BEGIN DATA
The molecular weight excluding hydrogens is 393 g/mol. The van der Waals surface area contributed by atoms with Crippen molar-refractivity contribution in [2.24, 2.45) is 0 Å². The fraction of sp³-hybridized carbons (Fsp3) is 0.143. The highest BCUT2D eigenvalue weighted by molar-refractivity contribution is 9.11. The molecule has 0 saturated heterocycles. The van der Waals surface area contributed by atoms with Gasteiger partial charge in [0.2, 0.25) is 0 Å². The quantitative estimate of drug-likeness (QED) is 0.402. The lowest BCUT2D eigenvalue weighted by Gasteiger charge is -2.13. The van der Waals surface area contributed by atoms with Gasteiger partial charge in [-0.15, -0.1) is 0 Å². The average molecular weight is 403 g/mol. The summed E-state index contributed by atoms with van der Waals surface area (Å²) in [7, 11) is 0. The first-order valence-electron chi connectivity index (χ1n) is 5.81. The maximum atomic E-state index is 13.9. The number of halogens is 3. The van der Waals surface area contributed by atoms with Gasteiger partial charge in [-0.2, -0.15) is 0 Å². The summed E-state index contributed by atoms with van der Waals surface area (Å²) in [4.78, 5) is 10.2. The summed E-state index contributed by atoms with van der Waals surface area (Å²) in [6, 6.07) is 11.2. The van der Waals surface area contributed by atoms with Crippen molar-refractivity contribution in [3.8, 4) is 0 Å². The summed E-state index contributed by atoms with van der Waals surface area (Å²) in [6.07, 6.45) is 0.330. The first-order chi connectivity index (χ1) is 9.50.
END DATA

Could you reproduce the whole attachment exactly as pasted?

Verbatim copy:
The molecular weight excluding hydrogens is 393 g/mol. The van der Waals surface area contributed by atoms with Crippen molar-refractivity contribution in [2.24, 2.45) is 0 Å². The fraction of sp³-hybridized carbons (Fsp3) is 0.143. The highest BCUT2D eigenvalue weighted by molar-refractivity contribution is 9.11. The molecule has 0 saturated heterocycles. The van der Waals surface area contributed by atoms with Gasteiger partial charge in [0.2, 0.25) is 0 Å². The quantitative estimate of drug-likeness (QED) is 0.402. The lowest BCUT2D eigenvalue weighted by Gasteiger charge is -2.13. The van der Waals surface area contributed by atoms with Gasteiger partial charge in [-0.15, -0.1) is 0 Å². The average molecular weight is 403 g/mol. The summed E-state index contributed by atoms with van der Waals surface area (Å²) in [7, 11) is 0. The first-order valence-electron chi connectivity index (χ1n) is 5.81. The maximum atomic E-state index is 13.9. The number of halogens is 3. The van der Waals surface area contributed by atoms with Gasteiger partial charge in [-0.2, -0.15) is 0 Å². The summed E-state index contributed by atoms with van der Waals surface area (Å²) in [4.78, 5) is 10.2. The summed E-state index contributed by atoms with van der Waals surface area (Å²) in [6, 6.07) is 11.2. The van der Waals surface area contributed by atoms with Crippen molar-refractivity contribution in [3.8, 4) is 0 Å². The summed E-state index contributed by atoms with van der Waals surface area (Å²) in [6.07, 6.45) is 0.330. The first-order chi connectivity index (χ1) is 9.50.